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Old   July 6, 2011, 05:17
Default Reaction solvers
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Tibo
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Hi,

IŽd like to the differences between all possible solvers for reacting systems in OpenFOAM (under "Combustion" either in User Guide 1.7.1 or 2.0.0):
chemFoam, coldEngineFoam, dieselEngineFoam, dieselFoam, engineFoam, fireFoam, PDRFoam, reactingFoam, rhoReactingFoam, XiFoam.

There are only few information in the User Guide. It only roughly tells what kind of systems can be solved with each solver. There is however absolutely no explanation about advantages and disadvantages of each solver with respect to one another.
On websites and forums is not much more to be found (correct me if I am wrong, I sincerely hope I am!).

I know that reactingFoam solves for the precise reaction schemes and uses specific (small) time steps. It thus gives precise concentration profiles but also takes quite a lot of time to solve for the chemistry.
XiFoam is much faster because/but not as precise.

Basically, I did not find any other information. Most users choose one solver or the other without justifying their choice, even though most time several solvers can do the job.

Can you give me more properties of each one of those solvers: for example how fast they are, what kind of systems they are particularly good at solving (laminar/turbulent, single- or multi-phase, ...), accuracy of the different computed parameters, aso... ?
I could look for what input each of these solvers requires and what utilities/libraries it uses but if you can give me those information too, that would spare me a lot of time and most likely help several other Foamers pick up the right solver.

Thanks for your help.

Tibo
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Old   July 6, 2011, 13:31
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Marco A. Turcios
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The question isn't as simple as you think. You can't fully compare two solvers without taking into account what discretization scheme and matrix solvers you are using. However, there is a summary of what types of problems each solver is suited for from the User Guide:

http://www.openfoam.com/docs/user/st...p#x13-890003.5
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Old   July 7, 2011, 06:07
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Hi Marco,

Thanks for your answer. However, as I said in my first post, I did read this part of the User Guide and did not find very useful (in general and in my particular case, as I try to solve a case that does not correspond exactly to any of the described cases, or - put the other way around - that several of the "Combustion" solvers could probably solve).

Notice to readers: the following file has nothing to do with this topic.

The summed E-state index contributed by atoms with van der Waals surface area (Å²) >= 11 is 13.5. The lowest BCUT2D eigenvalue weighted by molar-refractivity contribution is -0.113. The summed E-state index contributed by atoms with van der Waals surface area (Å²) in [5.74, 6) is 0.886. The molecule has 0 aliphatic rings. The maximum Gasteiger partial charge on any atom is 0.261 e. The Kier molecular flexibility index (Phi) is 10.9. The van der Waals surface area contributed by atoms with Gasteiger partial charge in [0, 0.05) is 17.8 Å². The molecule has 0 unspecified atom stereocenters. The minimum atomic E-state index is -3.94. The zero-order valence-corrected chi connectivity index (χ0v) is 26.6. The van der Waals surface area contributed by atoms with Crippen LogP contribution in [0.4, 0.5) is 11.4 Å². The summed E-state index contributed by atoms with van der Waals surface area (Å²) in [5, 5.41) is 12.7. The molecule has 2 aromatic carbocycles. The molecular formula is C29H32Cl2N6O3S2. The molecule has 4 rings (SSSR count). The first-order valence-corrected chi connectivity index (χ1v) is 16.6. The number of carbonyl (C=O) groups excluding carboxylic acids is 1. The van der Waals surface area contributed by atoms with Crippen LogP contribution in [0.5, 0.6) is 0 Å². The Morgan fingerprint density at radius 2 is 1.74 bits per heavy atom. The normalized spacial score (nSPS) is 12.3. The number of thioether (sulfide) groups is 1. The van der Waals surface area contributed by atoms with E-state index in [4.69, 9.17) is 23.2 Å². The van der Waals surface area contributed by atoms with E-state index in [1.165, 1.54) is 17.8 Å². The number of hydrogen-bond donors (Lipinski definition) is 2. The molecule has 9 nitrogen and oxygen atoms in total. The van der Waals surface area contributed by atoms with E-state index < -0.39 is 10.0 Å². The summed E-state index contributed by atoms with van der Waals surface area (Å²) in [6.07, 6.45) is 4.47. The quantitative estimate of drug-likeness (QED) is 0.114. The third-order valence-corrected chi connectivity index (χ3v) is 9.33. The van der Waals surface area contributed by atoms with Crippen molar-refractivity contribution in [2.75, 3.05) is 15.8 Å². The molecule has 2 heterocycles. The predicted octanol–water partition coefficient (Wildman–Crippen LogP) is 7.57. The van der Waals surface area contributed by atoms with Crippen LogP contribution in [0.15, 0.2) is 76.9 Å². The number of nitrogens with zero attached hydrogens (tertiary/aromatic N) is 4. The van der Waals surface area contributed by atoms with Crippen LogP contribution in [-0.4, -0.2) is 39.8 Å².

I actually did not know that fvSchemes is so important. Can you tell more about it please? I.e. what do you mean exactly with
Quote:
Originally Posted by mturcios777 View Post
You can't fully compare two solvers without taking into account what discretization scheme and matrix solvers you are using.
Can you give me an example?

And again, can someone tell me some of the differences between the "Combustion" solvers?
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Old   July 7, 2011, 14:53
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If it doesn't exactly correspond, then it may be time to write your own solver.

As far as the fvSchemes and fvSolution dictionaries, have a look at the following pages in the user guide:

http://www.openfoam.com/docs/user/fvSchemes.php

http://www.openfoam.com/docs/user/fvSolution.php

The solver itself usually specifies which equations to solve and in what order, as well as some top level decisions (full chemistry, turbulence, moving mesh, equation coupling). The schemes and solutions dictionaries then go further and specify how to calculate the terms in the equations and actually solve the equations, which depending on your problem can have a huge impact on your solution.
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Old   July 8, 2011, 06:43
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Dear Tibo,

simulation of reacting flows is not a trivial task. Depending upon space and time scales, the type of mixture (premixed or not), the flow regime (laminar or turbulent) and domain configuration (fixed or moving boundaries) and several other parameters, you need to formulate the problem in a deeply different manner to be able to solve it. In most cases, as it happens in several combustion systems, it is better to fully forget about the chemistry and use models that describe the reaction rate as a function of transport mechanisms.

This is the reason for the great number of solvers available in OpenFOAM to apparently solve the same problem. Lack of a complete and detailed documentation is certainly one of the most drawback of OpenFOAM. However I can suggest you to have a look to the tutorials to see which kind of problem are solved by a specific solver.

Maybe could be more effective to describe the problem you need to solve and ask the community to suggest the proper solver.

Best regards,

Franco
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Old   July 8, 2011, 10:54
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Thanks Marco, I knew most of it but I really like the way you put it. Very explanatory.

And thanks a lot Franco, even though I now have the feeling I wonŽt be able to understand all the solvers in the time frame of my project, I also think I better get how to pick the right one.
Following your advice, I started a new, more specific thread in order to know what solver(s) I should use. IŽd really like to have your opinion about it. Could you have a look at it please?
Solvers for reacting flows

Thanks in advance.

Tibo
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